Presenting Better Presentations: Teaching Presentation Skills To All Learners
Meet the Maker
Michael NIehoff, Maker Team Advisor / Content Creator
What’s the Best Advice I’ve Heard?
If it’s not illegal or immoral, why not give it a try?
If I could see one movie again for the first time, what would it be and why?
If you could bring back any fashion trend what would it be?
Skinny ties, especially the paisley variety.
This Week’s Why?
Presentations have become one of the most foundational ways that we have learners demonstrate learning. Indeed, teaching is the highest form of learning. So, when we have learners present, they are all essentially teaching – or learning in the highest form. Presentations are one primary way to do this. Learning how to deliver a high quality, professional presentation is valuable both academically and professionally. Presentations require us to use a variety of skills. These include, but are not limited to communication, creativity, critical thinking, inquiry, organization, social awareness, audience analysis, research, leadership, collaboration and so much more. However, even though we are expecting our learners to deliver bigger and better presentations, we often skip teaching them all of the skills and pedagogy involved. A good presentation requires planning, design, practice and all of the aforementioned. There is no doubt that presentation skills are one of the best competencies we can focus on with learners of all ages. Let’s teach them how the pros do it and then some.
This Week’s Focus
How can we support all learners in delivering high quality, professional presentations?
Sharing our work publicly is a vital pedagogical element of project-based learning. These are often done through presentations. We use terms like Presentations of Learning, Defense of Learning, Showcases, Exhibitions and others. Learners present their work publicly in the form of products using technology and other resources. Presentations not only require skills and practice, but also understanding the pedagogy behind both the design and delivery.
Joseph Campbell’s Hero’s Journey has been used to explain a dominant literary approach to storytelling. Since this is ever-present in so much of our modern world of books, movies, plays and more, this can resonate with learners. But, in addition to understanding this common approach to storytelling, they can also realize that they can bring these types of approaches to their presentations as well. Presentations are stories. By becoming a better storyteller, we have upped our presentation game.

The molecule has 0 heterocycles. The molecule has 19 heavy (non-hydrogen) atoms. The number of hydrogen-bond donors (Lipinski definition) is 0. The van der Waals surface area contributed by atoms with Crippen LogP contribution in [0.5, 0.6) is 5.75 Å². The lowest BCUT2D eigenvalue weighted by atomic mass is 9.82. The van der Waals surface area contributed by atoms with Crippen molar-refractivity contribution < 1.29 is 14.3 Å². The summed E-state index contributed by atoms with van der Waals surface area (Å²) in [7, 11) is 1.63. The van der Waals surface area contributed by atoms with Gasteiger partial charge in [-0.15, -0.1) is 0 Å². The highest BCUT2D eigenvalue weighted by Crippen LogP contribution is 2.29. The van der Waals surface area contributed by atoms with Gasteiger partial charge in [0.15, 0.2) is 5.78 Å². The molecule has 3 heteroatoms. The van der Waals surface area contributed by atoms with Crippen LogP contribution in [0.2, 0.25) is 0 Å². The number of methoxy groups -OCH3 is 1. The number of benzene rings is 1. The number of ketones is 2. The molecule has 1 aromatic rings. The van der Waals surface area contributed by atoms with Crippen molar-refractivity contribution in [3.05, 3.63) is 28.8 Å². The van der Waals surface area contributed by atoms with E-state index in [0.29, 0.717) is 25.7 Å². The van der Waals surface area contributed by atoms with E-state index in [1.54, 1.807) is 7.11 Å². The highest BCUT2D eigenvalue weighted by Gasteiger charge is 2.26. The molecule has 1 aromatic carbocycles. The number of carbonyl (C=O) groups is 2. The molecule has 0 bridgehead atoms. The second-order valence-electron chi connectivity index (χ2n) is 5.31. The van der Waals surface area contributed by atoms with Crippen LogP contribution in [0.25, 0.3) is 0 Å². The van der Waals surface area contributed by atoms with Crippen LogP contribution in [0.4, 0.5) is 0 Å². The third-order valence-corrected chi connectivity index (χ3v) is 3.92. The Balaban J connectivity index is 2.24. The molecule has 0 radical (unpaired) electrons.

In Honing Students’ Speaking Skills, PBL Teacher/Coach Heather Wolpert-Gawron shares some guidelines for teaching all learners to speak credibly and confidently – as essential skill for college and career success.
Classrooms Team shares 8 Ways to Teach Your Students Presentation Skills focusing on how to teach, practice and protocol our way to better presentations.
Finally, read EdPuzzle’s 4 Tips for Using Technology to Teach Public Speaking to see how we can deploy tools like EdPuzzle, Ted Talks, Flipgrid and Podcasting as ways to increase our learners’ presentation skills.
Here is a Presentation I have done on how to tell one’s story better. These are some simple, yet professional and effective techniques to improve anyone’s presentation skills and delivery. There are some foundational design techniques that any of us could learn in one day that will deliver a big bang for the buck in all presentations. If you want to learn more, check out the work of corporate presentation training guru Nancy Duarte.
PBLWorks has dozens of Rubrics available for educators to use. Specifically look at the Presentation Rubrics by grade level. Any of these rubrics could certainly be customized. But as classrooms, schools, districts and educational organizations, these can be used to develop common understanding in order to teach and optimize presentation skills and competencies.